The next big trend to infiltrate the restaurant industry? All signs point to technological makeovers. A new report says annual revenue from mobile apps is set to reach $99 billion by 2019, and dining will no doubt be one of the leading growth sectors.
In many current cases, restaurant technology pops up in ways that seem frivolous, like establishments demanding job applications be submitted via Snapchat, or social network apps intended to facilitate “meaningful” relationships between customers. But in other forms, it’s proven to be a game-changer for operations—and ultimately the bottom line.
Despite their impersonal awkwardness, tablets can improve the customer experience, reducing order errors and improving efficiency overall. Tableside tablet company Ziosk helped Chili’s install more than 77,000 devices at locations throughout the United States. A rival company, E La Carte, helped Applebee’s install 100,000 this past year. These tables serve as menu, waiter, entertainment, point-of-sale, and survey platforms all at once. They can also help deliver promotions and gather intel on the dining experience. It’s easy to see why companies love them, even if diners sometimes wish they could just talk to a real person.
With an increasing demand of consumer-facing technology, restaurants are exploring new ways to shape the dining experience while appealing to savvy smartphone users. From Instagram menus to smart-watch delivery trackers, here’s a look at the next wave of restaurant-technology concepts—and our predictions for how each will fare in the marketplace.
Where you can find it now: Although the trend began at Cómodo in New York, the phenomenon has since caught on at restaurants across the country, and even the world. A few examples include Southport Grocery in Chicago, Vapiano restaurants across Australia, The Four Seasons in Las Vegas, Poppadoms in Kelowna, British Columbia, and Uno Chicago Grill in the Honduras.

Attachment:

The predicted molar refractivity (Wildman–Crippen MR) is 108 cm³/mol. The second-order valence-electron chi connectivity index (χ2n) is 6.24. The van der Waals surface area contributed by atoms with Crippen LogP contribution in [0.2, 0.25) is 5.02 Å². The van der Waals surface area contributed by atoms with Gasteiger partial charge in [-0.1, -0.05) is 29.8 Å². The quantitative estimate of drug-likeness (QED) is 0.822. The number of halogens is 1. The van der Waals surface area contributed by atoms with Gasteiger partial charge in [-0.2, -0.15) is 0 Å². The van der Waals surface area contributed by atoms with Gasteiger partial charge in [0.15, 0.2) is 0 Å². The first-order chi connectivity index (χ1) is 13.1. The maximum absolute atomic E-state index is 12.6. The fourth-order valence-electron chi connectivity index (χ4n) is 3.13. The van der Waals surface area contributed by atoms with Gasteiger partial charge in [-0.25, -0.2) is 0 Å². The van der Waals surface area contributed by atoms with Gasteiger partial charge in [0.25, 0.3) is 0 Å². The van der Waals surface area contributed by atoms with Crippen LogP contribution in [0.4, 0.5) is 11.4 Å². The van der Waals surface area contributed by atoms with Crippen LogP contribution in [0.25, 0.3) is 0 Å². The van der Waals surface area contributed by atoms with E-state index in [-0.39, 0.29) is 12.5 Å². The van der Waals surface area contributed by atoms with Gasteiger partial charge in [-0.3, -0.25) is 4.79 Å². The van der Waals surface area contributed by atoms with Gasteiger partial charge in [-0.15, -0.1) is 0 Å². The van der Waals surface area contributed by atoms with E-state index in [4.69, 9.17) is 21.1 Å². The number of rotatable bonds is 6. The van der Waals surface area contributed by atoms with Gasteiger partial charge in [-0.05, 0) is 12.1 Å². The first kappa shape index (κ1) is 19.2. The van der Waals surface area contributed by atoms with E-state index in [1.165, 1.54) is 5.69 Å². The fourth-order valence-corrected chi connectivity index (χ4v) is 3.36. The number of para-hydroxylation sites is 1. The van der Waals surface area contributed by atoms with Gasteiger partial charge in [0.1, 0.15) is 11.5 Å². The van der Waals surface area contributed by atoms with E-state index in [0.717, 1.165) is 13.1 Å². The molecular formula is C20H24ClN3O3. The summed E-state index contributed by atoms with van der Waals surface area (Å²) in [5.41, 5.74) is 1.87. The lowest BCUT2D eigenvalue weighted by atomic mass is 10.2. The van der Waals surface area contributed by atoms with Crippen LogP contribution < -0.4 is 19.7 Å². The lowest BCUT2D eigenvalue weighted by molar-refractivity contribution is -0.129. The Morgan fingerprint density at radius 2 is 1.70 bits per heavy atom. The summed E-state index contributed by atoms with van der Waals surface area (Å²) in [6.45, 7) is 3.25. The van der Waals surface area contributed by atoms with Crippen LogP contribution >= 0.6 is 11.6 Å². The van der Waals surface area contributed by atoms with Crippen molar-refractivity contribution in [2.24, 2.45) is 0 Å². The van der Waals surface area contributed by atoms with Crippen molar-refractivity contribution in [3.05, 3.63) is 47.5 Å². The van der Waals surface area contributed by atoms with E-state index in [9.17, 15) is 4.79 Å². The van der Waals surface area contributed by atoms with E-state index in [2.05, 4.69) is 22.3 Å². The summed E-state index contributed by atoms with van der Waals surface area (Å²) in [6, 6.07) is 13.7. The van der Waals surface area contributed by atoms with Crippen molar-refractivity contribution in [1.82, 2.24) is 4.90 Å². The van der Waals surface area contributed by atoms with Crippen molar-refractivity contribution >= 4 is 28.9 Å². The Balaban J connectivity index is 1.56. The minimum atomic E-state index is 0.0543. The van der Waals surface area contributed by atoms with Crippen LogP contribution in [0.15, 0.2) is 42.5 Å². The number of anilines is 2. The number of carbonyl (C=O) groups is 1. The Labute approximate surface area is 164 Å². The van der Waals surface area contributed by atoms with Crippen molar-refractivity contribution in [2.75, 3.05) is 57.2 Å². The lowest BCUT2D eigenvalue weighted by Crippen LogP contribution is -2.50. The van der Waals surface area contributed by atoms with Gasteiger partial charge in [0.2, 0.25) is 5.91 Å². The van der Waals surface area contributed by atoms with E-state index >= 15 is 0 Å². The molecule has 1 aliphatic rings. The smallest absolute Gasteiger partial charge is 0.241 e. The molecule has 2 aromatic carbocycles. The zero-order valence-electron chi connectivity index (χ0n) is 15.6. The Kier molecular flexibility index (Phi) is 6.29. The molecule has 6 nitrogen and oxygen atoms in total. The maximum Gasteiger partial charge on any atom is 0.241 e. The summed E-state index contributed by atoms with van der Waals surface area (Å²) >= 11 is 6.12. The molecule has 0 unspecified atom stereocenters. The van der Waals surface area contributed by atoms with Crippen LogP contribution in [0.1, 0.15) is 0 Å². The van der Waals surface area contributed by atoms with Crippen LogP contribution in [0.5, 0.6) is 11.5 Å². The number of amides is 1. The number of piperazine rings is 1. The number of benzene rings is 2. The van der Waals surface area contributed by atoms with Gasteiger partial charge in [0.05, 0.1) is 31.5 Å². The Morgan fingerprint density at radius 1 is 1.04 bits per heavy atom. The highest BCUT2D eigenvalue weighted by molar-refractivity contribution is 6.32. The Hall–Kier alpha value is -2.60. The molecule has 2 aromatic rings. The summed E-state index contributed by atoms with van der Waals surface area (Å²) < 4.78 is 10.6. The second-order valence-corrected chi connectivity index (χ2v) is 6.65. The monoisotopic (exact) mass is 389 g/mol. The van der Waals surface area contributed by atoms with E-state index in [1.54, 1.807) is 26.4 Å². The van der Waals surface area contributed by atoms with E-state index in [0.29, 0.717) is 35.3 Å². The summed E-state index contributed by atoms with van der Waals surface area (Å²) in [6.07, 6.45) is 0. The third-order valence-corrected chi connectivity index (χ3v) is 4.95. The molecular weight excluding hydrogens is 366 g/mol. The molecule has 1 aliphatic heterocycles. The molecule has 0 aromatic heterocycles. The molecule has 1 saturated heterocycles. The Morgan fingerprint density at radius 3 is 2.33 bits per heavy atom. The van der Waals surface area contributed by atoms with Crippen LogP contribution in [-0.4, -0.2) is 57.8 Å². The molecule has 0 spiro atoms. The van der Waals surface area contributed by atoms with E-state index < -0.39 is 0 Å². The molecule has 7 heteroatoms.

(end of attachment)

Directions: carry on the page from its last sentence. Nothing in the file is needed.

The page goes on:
The futuristic innovation: It’s an undeniable fact that people love to Instagram their food. Latin restaurant Cómodo tried to differentiate itself from the other 18,000 restaurants in Manhattan by introducing the #comodomenu hashtag, and using those photos to create an “Instagram menu” where diners could browse the hashtag to see all of the restaurant’s options, as well as add their own photos. The underlying principle being: If you’re unsure of what to order, you can look through pictures and see what other friends/customers have already ordered.Staying power: Very high. There is no cost to creating a hashtag, and there’s a common benefit to both the diners, who get to see what they’re actually ordering, and the restaurant, which gets free marketing in return. Cómodo, the first restaurant to do this, saw more than 280 million impressions from its Instagram menu, as well as people calling in for reservations up to five months in advance. (Photo: Cómodo)
Plates with Squid Ink QR Codes
Where you can find it: Taranta in Boston
The futuristic innovation: In addition to using scannable quick-response codes on business cards and t-shirts, Taranta chef Jose Duarte has been known to plate dishes with squid ink QR codes so that diners can use their smartphones to quickly and easily access ingredient information, recipes, or related videos.
Staying power: Low. Despite the buzz they initially generated a few years back, QR codes have never really caught on; it’s estimated that only 15% of smartphone users take advantage of QR codes. (Photo: Taranta)
Interactive Touchscreen Tables
Where you can find it: Inamo Restaurant in London